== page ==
By Sarah Cooper, La Canada, California
Immediate interest. Personal relevance. Uncontroversial subject matter. These aren’t always the first phrases teachers and students might think of when discussing current events in class.
But if we head local — choosing around-the-corner or across-town topics that our students may have heard about already — the possibilities for brainstorming real solutions are exciting.
As a bonus, through local news, we can at least temporarily avoid the yes/no, right/left, red/blue guardrails that can ratchet up the classroom stakes for national and even international news.
Setting the Tone on Day One
Each day during the school year, my eighth-grade U.S. history students and I discuss current events, sometimes for five minutes and sometimes longer. As such, I like to model the presentation of interesting news choices early on, as early as the first day.
For the past several years, I’ve thought for a long time before selecting a story to discuss on day one, after we whiz through the syllabus and a wonderful “million words or fewer” assignment for their parents.
Two years ago, we dug into a piece on the staying power of See’s Candies stores in a world where so much shopping has migrated to phones and laptops. These California middle schoolers found many personal pathways into the article, including the power of online commerce in their lives, their dwindling experience of local malls and, of course, the candy itself, created by a company founded in L.A. in 1921. Many students learned the term “brick and mortar” through this discussion and then applied it later in the year to other stories about microeconomics.
Last year, we jumped into an article about architect Frank Gehry’s design for a new building in Inglewood, just south of Los Angeles, for the Youth Orchestra of Los Angeles, conducted by Gustavo Dudamel. A number of students had been to Walt Disney Hall downtown, designed by Gehry, which is also where Dudamel conducts the LA Philharmonic. Others had heard about the Rams stadium being built in Inglewood, and they had all learned about gentrification the year before when they took history. The story offered many potential personal connections, and they remembered it well into the year.
Quietly Setting the Stage
This year, as national policies filtered into even the local sections of newspapers, I finally found a piece in Los Angeles Magazine that I thought would be relevant to students’ lives about tech, transportation, and gamification: “Waze Hijacked L.A. in the Name of Convenience. Can Anyone Put the Genie Back in the Bottle?”
First, students discussed in pairs who knew what Waze was (most did) and any “Waze stories” they could tell from their own experiences. After that, we looked at a CBS video from 2018 about the havoc created when the app dropped commuters onto a 30%-plus grade surface street in Echo Park, as well as a follow-up story about safety measures the city ended up taking, including making parts of the street one-way.
The best part came next, though, when I asked students to brainstorm in pairs 1) Whose problem is this — Waze, the drivers, the city of L.A., or all three? and 2) What is a solution?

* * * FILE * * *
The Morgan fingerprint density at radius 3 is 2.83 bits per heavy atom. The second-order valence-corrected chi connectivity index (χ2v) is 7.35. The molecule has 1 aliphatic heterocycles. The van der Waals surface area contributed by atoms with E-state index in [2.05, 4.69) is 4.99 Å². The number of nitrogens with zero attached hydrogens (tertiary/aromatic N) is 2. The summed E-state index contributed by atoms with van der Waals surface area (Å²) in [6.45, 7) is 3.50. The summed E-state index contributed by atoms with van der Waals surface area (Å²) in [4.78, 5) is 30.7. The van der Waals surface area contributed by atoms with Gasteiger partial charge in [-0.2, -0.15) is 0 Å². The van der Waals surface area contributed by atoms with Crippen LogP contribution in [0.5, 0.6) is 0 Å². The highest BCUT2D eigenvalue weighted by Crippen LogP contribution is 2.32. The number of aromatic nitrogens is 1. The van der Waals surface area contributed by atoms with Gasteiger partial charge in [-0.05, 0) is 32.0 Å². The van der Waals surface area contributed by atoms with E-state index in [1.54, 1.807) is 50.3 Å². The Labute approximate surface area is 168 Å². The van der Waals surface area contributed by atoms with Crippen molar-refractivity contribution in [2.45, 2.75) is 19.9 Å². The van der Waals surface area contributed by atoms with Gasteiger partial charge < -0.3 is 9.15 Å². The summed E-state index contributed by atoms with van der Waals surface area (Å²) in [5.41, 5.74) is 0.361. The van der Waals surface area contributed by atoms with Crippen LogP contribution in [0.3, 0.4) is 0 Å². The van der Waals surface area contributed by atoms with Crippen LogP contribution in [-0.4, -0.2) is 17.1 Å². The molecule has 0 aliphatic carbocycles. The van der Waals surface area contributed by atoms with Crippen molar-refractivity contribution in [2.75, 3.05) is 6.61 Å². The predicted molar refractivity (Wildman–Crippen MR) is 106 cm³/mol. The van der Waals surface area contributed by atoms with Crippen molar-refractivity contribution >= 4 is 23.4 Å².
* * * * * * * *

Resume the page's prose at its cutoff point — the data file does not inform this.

Many of the suggestions in my three history sections pointed to Waze itself: Warn people on the app of traffic and danger. Require people to be “suggesters” before they can become even lower-level editors. Exercise more safety oversight by hiring people to vet routes. Change the permission level needed to pin a police officer or an accident on the app. Randomize routes so not everyone is going to the same place.
Other ideas led to the City of Los Angeles: Make more pedestrian-friendly “walking streets,” blocked off to all but local traffic. Add more stop signs. Work with tech companies, which L.A. is starting to do already.
This Can Go Far Beyond Day One
By the end of the period, we had thought a lot, in a low-key way, about personal responsibility, federal regulation and local government’s ability or inability to effect change — all from a news story that took place literally in some students’ backyards.
Of course, throughout the year we’ll tackle national decisions and international agreements, and it’s exciting to wade into these larger debates. In a class covering U.S. history and civics, students always want to know the “now” following up on the “then” we study.
But on days when I want to have what feels like a relatively pure discussion, unencumbered by political lenses, I prefer to stay local. And maybe my students, as they grow up, will want to tackle some of these home-grown problems themselves.
Sarah Cooper teaches 8th grade U.S. history, advises 7th and 9th graders, and is Dean of Studies at Flintridge Preparatory School in La Canada, California. She is the author of two books, Creating Citizens (Routledge, 2018) and Making History Mine (Stenhouse, 2009). Sarah speaks at conferences and writes for Education Week, MiddleWeb, CommonLit, and other publications. In 2017, she received a Margot Stern Strom Innovation Grant from Facing History and Ourselves for a project on inspiring empathy through spoken word poetry. Sarah lives outside of Los Angeles with her husband and two sons.
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